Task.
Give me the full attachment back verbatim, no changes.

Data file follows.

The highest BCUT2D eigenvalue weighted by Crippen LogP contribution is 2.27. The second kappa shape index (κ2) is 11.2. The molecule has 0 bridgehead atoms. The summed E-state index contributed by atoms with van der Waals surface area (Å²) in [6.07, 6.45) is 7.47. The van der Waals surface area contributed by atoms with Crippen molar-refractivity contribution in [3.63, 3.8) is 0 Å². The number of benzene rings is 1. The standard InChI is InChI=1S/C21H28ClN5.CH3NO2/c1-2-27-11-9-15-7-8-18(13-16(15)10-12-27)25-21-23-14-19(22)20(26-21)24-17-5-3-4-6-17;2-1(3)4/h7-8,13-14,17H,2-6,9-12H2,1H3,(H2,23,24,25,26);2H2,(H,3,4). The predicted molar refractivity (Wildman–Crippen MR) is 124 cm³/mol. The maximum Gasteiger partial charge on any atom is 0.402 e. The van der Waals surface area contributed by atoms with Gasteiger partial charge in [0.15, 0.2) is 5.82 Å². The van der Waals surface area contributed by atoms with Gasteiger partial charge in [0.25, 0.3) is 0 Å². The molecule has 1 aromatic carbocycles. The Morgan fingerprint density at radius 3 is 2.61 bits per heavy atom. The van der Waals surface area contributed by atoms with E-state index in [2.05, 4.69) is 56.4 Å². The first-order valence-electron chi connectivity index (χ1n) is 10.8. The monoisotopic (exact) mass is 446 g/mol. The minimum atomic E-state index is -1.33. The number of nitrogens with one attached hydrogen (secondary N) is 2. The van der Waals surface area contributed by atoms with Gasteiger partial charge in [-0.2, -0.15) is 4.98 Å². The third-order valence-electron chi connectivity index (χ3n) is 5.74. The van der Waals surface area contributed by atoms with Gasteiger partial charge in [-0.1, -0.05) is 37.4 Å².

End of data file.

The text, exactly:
The highest BCUT2D eigenvalue weighted by Crippen LogP contribution is 2.27. The second kappa shape index (κ2) is 11.2. The molecule has 0 bridgehead atoms. The summed E-state index contributed by atoms with van der Waals surface area (Å²) in [6.07, 6.45) is 7.47. The van der Waals surface area contributed by atoms with Crippen molar-refractivity contribution in [3.63, 3.8) is 0 Å². The number of benzene rings is 1. The standard InChI is InChI=1S/C21H28ClN5.CH3NO2/c1-2-27-11-9-15-7-8-18(13-16(15)10-12-27)25-21-23-14-19(22)20(26-21)24-17-5-3-4-6-17;2-1(3)4/h7-8,13-14,17H,2-6,9-12H2,1H3,(H2,23,24,25,26);2H2,(H,3,4). The predicted molar refractivity (Wildman–Crippen MR) is 124 cm³/mol. The maximum Gasteiger partial charge on any atom is 0.402 e. The van der Waals surface area contributed by atoms with Gasteiger partial charge in [0.15, 0.2) is 5.82 Å². The van der Waals surface area contributed by atoms with Gasteiger partial charge in [0.25, 0.3) is 0 Å². The molecule has 1 aromatic carbocycles. The Morgan fingerprint density at radius 3 is 2.61 bits per heavy atom. The van der Waals surface area contributed by atoms with E-state index in [2.05, 4.69) is 56.4 Å². The first-order valence-electron chi connectivity index (χ1n) is 10.8. The monoisotopic (exact) mass is 446 g/mol. The minimum atomic E-state index is -1.33. The number of nitrogens with one attached hydrogen (secondary N) is 2. The van der Waals surface area contributed by atoms with Gasteiger partial charge in [-0.2, -0.15) is 4.98 Å². The third-order valence-electron chi connectivity index (χ3n) is 5.74. The van der Waals surface area contributed by atoms with Gasteiger partial charge in [-0.1, -0.05) is 37.4 Å².